# Integers in C

In C programming, int keyword is used to declare or define integer variables. The integers in C are whole numbers, that means it can hold all the values zero, positive and negative except decimal values.

Let’s take an example :-

```#include<stdio.h>
#include<conio.h>

int main( )
{
int a=10;
printf("%d\n", a);

//changing value of a
a = -2;
printf("%d\n", a);

// changing value of a
a = -2;
printf("%d\n", a);

getch();
return 0;

}
```

Then, the output of the following code will be :-

```10
-2
0
```

But if we put real numbers( decimal values) to the integers, let’s see what happens ?

```#include<stdio.h>
#include<conio.h>

int main()
{
int a=12.3;

printf("%d", a);

getch();
return 0;
}
```

The above program will not raise any kind of error. If you assign a value of any numeric type (integer, floating-point) to a variable of another numeric type, the value is implicitly converted to the target type.

There are two qualifiers  that can be applied to the integers in C for providing different length of integers. ## short integers

A short integer can represent a whole number that may take less storage, while having a smaller range, compared with a standard integer on the same machine.

In C language, it is denoted by a short keyword. It is required to be at least 16 bits, and is often smaller than a standard integer, but this is not required.

For example :-

```#include<stdio.h>
#include<conio.h>

int main()
{
short int x=10;
printf("%d", sizeof(x));

//the size of operator return size ofvariable can hold

getch();
return 0;
}
```

The output of the above code for gcc compiler :-

```2
```

## long integers

A long integer can represent a whole number that may take more storage, whose range is greater (sometimes even double) than that of the standard data type integer In C language, it is denoted by a long keyword.

There are some literals, which are recommended to programmers to use with long - ‘l’ and ‘L’. Although both lower case `l' and upper case `L' are allowed as suffixes for long integers, it is strongly recommended to always use `L'.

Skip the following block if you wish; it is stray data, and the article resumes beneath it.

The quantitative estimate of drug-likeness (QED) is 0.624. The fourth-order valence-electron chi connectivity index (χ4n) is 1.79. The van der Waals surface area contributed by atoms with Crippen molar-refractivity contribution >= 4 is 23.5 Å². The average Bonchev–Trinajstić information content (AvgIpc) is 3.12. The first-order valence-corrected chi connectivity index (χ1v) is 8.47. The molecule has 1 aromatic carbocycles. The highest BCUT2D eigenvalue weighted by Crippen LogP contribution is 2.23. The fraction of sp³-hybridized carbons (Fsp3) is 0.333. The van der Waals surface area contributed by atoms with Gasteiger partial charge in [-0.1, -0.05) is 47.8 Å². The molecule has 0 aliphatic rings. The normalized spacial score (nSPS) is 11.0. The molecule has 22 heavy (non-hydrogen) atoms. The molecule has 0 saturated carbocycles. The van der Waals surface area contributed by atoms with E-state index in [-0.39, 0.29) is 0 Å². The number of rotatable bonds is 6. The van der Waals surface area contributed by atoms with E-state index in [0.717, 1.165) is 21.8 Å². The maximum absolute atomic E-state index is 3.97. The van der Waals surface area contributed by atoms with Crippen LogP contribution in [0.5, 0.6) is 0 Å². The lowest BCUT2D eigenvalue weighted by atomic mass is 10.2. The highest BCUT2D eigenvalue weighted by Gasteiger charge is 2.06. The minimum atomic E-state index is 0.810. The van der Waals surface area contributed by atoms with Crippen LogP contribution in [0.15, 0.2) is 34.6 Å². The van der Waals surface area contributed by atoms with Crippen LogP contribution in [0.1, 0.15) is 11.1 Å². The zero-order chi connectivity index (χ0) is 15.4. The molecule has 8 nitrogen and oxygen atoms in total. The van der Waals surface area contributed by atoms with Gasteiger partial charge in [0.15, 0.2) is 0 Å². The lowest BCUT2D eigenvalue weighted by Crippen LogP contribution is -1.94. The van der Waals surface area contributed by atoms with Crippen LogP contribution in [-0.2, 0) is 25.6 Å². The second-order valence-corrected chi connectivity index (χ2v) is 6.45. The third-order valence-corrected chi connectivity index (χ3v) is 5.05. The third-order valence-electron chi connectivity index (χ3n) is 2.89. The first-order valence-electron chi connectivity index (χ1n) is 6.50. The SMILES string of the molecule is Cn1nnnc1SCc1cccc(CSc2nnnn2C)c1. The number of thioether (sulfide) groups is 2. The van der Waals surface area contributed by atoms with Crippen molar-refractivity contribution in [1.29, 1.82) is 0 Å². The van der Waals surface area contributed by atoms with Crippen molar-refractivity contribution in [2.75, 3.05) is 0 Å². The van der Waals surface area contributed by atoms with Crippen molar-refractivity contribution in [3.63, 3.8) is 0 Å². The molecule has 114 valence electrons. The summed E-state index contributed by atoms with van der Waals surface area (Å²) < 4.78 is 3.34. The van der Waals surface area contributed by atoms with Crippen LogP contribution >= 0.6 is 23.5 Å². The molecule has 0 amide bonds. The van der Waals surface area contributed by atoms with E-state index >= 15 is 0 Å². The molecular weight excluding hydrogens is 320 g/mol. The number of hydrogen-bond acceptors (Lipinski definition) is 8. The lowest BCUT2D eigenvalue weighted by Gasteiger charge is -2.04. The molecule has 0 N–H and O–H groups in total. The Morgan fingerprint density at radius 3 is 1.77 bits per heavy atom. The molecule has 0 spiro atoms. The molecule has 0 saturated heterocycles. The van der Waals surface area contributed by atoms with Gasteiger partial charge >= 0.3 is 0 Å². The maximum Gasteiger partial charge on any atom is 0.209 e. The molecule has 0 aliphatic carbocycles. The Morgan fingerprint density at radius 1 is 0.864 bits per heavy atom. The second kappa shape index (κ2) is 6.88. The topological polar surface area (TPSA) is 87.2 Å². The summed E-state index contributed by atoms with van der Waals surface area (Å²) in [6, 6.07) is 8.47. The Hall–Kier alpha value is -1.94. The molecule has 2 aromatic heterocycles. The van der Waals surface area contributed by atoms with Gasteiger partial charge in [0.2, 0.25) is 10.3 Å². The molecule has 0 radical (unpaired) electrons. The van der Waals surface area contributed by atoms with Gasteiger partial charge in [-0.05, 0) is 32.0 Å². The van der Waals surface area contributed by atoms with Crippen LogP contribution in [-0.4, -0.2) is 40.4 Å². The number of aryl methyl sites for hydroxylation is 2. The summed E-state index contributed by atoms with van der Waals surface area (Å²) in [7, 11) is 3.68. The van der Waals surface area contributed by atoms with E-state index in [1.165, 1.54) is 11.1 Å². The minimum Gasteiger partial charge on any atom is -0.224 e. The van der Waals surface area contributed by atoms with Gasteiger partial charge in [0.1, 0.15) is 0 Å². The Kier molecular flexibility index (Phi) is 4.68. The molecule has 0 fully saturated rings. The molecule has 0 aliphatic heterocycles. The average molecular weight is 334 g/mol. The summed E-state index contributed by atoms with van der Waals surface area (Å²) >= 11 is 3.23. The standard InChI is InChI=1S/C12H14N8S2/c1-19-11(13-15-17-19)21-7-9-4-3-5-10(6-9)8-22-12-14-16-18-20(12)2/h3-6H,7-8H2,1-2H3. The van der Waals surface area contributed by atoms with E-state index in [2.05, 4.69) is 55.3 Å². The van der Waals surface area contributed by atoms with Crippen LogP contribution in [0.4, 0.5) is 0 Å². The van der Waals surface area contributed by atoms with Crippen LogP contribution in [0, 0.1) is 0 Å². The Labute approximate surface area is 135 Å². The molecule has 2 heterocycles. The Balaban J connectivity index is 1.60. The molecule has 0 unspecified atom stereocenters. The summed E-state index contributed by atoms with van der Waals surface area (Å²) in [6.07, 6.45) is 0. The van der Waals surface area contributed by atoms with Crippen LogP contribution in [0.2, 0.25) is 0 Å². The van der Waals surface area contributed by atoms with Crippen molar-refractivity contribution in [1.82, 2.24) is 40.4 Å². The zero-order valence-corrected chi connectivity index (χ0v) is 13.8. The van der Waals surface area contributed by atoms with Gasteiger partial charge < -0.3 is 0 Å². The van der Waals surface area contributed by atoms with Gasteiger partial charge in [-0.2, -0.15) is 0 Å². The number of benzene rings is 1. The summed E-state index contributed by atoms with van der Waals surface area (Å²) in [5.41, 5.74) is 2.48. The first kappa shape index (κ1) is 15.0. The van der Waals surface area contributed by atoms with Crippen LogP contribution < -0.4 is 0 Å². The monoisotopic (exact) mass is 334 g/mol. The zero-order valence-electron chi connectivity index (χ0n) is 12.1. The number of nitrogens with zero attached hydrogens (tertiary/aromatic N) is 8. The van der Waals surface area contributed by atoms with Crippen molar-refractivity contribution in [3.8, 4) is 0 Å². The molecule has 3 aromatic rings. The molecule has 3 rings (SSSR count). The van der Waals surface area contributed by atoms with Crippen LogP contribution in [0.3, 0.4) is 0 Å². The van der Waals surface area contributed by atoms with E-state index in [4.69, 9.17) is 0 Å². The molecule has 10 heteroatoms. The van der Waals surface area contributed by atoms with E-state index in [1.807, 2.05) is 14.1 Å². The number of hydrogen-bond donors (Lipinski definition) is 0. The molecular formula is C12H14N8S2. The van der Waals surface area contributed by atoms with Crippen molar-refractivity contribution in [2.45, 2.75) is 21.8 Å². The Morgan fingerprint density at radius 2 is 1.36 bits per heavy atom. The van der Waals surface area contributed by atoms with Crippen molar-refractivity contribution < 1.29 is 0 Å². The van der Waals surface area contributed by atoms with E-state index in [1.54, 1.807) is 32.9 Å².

The the output of the following code :-

These short and long integers are further divided into two categories, which are :- ### Signed Integers in C

Signed variables  of int ( either short or long) can hold positive as well as negative values. Let’s understand this through an example :-

```#include <stdio.h>
#include <stdlib.h>

int main()
{
signed long int x=12l;
signed short int r=-23;

printf("The size of short and long signed integers are-\n%d\n%d",sizeof(r),sizeof(x));

return 0;
}
```

The the output of the following program :-

```The size of short and long signed integers are-
2
4
```

The range of short and long  signed integers varies from compiler to compiler in C. But for the 32-bit compiler the range of short and long signed integers can be calculated through the given formula, where n is the number of bits. Integers in C are by default a signed type, means they can hold negative , positive and zero.

### Unsigned Integers

Unsigned variables are those variables, which can hold zero and positive values only. Let us understand this through an example :-

```#include <stdio.h>
#include <stdlib.h>

int main()
{
unsigned long int x=10;
unsigned short int r=2;
printf("%d\n%d",sizeof(r),sizeof(x));

return 0;
}
```

The output of the following program will be :-

```2
4
```

The range of short and long  unsigned integers varies from compiler to compiler in C. As we know for the 32 bit compiler, the size of unsigned short integers is 2 and unsigned long integers is 4.

So, the range of short and long unsigned integers can be calculated through the given formula :-